The World Health Organization (WHO) no longer recommends two COVID-19 antibody treatments, claiming that Omicron and the variant's most recent offshoots have rendered them outdated.

The two medications, which act by attaching to the spike protein of SARS-CoV-2 to inhibit the virus's capacity to infect cells, were among the first to be developed during the epidemic.

The virus has since changed, and accumulating evidence from laboratory studies suggests that the two medicines - sotrovimab and casirivimab-imdevimab - have limited clinical effectiveness against the virus's most recent incarnations. As a result, they have fallen out of favor with the U.S. Food and Drug Administration.

As part of a set of recommendations published in the British Medical Journal on Thursday, WHO experts stated they strongly discouraged the use of the two medicines in patients with COVID-19, reversing earlier conditional recommendations favoring them.

Sotrovimab, a medicine manufactured by GSK and its partner Vir Biotechnology and worth billions of dollars in sales, was taken off the US market in April by the FDA.

The WHO's realization is a little tardy given that the United States had already begun to question sotrovimab's clinical efficacy against Omicron as early as February, according to Penny Ward, a visiting professor of pharmaceutical medicine at King's College London.

Regeneron and partner Roche's antibody combination casirivimab-imdevimab has also produced billions of dollars in sales and was one of the top sellers for the U.S. drugmaker last year.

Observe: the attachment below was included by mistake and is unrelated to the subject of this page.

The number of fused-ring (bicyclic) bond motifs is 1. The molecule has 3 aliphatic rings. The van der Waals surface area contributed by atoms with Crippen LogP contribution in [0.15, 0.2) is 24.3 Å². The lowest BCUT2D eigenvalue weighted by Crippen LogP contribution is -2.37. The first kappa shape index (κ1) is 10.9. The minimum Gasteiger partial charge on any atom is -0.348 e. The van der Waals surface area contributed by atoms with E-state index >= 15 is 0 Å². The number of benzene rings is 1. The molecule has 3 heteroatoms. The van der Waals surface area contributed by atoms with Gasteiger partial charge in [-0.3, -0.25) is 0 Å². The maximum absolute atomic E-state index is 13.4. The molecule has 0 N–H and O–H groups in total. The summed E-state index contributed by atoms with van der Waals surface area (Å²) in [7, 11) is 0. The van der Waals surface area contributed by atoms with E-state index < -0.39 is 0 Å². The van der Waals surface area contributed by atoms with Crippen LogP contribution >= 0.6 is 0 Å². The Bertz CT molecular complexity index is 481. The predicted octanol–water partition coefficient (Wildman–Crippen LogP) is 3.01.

The FDA amended its stance on the medication in January, limiting its usage to a smaller group of patients due to its decreased potency against the Omicron type.

The European drugs regulator continues to approve both treatments for usage.

Gilead's antiviral remdesivir was another COVID medication that surfaced early in the pandemic. The WHO expanded its conditional recommendation for the medicine, saying that it can be used in both severe COVID patients and non-severe COVID patients who are at high risk of hospitalization.

There are a few COVID therapies that are still beneficial in the fight against the virus, as well as others in development that are predicted to aid patients.

Meanwhile, the U.S. Department of Health and Human Services has released a video commercial urging individuals to obtain the latest COVID-19 booster shot, particularly those aged 50 and higher.

The latest video promo from the public education campaign, titled "At Risk," was launched Thursday and reads, "9 out of 10 COVID deaths were people over 50" and "vaccines lower the risk of death," as music plays in the background. "Get your updated COVID vaccine now."